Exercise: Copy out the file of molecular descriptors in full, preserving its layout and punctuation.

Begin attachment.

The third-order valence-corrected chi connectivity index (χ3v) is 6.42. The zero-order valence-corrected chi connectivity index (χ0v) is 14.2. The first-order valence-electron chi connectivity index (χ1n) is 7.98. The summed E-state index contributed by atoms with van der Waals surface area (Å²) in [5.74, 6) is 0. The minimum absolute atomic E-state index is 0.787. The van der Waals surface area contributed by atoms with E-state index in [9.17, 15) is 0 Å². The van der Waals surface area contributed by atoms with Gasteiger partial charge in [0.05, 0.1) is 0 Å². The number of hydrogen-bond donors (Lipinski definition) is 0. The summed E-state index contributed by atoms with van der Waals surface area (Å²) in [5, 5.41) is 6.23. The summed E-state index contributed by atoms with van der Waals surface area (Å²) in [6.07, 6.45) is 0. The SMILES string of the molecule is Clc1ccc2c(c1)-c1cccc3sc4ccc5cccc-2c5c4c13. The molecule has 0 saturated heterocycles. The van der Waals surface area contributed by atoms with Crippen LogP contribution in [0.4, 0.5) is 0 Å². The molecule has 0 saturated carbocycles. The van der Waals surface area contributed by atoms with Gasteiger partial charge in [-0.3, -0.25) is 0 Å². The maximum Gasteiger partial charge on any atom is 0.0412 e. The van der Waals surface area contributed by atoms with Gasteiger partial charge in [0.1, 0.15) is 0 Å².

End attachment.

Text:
The third-order valence-corrected chi connectivity index (χ3v) is 6.42. The zero-order valence-corrected chi connectivity index (χ0v) is 14.2. The first-order valence-electron chi connectivity index (χ1n) is 7.98. The summed E-state index contributed by atoms with van der Waals surface area (Å²) in [5.74, 6) is 0. The minimum absolute atomic E-state index is 0.787. The van der Waals surface area contributed by atoms with E-state index in [9.17, 15) is 0 Å². The van der Waals surface area contributed by atoms with Gasteiger partial charge in [0.05, 0.1) is 0 Å². The number of hydrogen-bond donors (Lipinski definition) is 0. The summed E-state index contributed by atoms with van der Waals surface area (Å²) in [5, 5.41) is 6.23. The summed E-state index contributed by atoms with van der Waals surface area (Å²) in [6.07, 6.45) is 0. The SMILES string of the molecule is Clc1ccc2c(c1)-c1cccc3sc4ccc5cccc-2c5c4c13. The molecule has 0 saturated heterocycles. The van der Waals surface area contributed by atoms with Crippen LogP contribution in [0.4, 0.5) is 0 Å². The molecule has 0 saturated carbocycles. The van der Waals surface area contributed by atoms with Gasteiger partial charge in [-0.3, -0.25) is 0 Å². The maximum Gasteiger partial charge on any atom is 0.0412 e. The van der Waals surface area contributed by atoms with Gasteiger partial charge in [0.1, 0.15) is 0 Å².